Company, directors fined for forklift crush incident
A labour hire company and its two directors have been fined a total of $46,500 after one of the directors ran over a worker’s leg while operating a forklift at a Sunshine West factory in 2022. The company, Hireoo Pty Ltd, was fined $40,000 without conviction after pleading guilty to one charge under the Occupational Health and Safety Act of failing, as far as reasonably practicable, to provide and maintain a safe working environment and plant or systems of work that were safe and without risks to health.
The directors each pleaded guilty to one charge of failing to provide information, instruction, training or supervision to enable employees to work safely and were fined $4500 and $2000 respectively without conviction. Payment of costs totalling $4814 were also ordered.
The incident occurred in January 2022, when the worker was helping to unload a shipping container. The worker walked behind the forklift being driven by the director who reversed without looking, hitting the worker and running over his leg. The worker suffered a broken tibia and fibula and required surgery, including the insertion of a rod and three screws into his leg.
An investigation by WorkSafe Victoria found that the worker had joined the company two days before the incident and had received no induction or training in relation to the workplace. The company did not have a forklift policy or a work procedure for unloading shipping containers; its worker training, induction and supervision were also inadequate. WorkSafe advises employers using mobile plant such as forklifts to ensure that a traffic management plan is implemented and updated as appropriate. Employers must also separate pedestrians from moving machinery, with an effective communication system in place between operators, transport contractors and ground staff.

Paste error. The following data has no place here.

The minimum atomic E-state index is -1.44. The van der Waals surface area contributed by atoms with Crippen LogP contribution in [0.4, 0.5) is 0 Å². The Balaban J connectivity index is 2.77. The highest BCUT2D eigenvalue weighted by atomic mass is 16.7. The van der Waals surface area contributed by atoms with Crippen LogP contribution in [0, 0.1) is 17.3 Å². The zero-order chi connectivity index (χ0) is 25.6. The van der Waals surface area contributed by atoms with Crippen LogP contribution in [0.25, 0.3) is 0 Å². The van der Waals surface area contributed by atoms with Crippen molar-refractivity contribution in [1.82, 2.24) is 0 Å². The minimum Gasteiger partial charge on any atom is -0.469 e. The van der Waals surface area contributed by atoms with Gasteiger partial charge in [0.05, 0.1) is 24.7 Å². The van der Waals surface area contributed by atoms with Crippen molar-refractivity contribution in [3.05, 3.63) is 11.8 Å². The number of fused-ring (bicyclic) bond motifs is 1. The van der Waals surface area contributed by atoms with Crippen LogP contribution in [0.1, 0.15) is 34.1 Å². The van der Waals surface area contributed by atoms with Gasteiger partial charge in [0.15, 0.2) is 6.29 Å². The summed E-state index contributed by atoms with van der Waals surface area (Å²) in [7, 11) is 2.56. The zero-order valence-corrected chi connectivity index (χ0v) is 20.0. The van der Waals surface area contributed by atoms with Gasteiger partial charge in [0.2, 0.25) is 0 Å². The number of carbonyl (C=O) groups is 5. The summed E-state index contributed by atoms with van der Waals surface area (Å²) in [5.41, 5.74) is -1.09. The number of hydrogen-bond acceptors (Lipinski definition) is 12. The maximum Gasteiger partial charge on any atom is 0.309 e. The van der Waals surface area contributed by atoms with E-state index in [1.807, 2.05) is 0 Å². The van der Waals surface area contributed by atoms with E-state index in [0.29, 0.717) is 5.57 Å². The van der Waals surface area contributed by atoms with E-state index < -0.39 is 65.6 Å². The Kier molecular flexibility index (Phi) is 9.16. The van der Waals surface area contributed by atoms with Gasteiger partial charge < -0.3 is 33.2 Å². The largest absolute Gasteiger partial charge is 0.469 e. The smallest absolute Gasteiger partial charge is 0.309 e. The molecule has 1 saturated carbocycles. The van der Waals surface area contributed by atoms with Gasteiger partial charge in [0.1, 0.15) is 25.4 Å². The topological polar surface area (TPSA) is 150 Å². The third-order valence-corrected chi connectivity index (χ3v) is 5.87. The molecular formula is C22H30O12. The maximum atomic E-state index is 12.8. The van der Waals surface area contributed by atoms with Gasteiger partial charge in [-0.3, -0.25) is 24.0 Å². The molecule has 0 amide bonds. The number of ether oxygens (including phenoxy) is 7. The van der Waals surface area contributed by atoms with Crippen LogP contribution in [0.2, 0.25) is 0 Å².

Signage and barriers must also be implemented where appropriate, with visibility issues identified and controlled, particularly if the lighting is poor. Employers are also advised to ensure that machinery and vehicles are regularly inspected and maintained by a suitably qualified person, and that the workers operating the equipment hold the appropriate high risk work licences. Employees and health and safety representatives must also be consulted about health and safety issues.
WorkSafe Executive Director of Health and Safety Narelle Beer said it is essential when operating forklifts that the correct safety measures are in place, such as a traffic management plan that includes the separation of forklifts and pedestrians.
“It is simply unacceptable for a workplace to be operating mobile machinery such as forklifts while completely ignoring the control measures that must be in place to reduce the risks to workers. It is also incredibly frustrating to see that this company and its directors have further failed their workers by not providing them with the proper training and supervision they need to stay safe at work,” Beer said.
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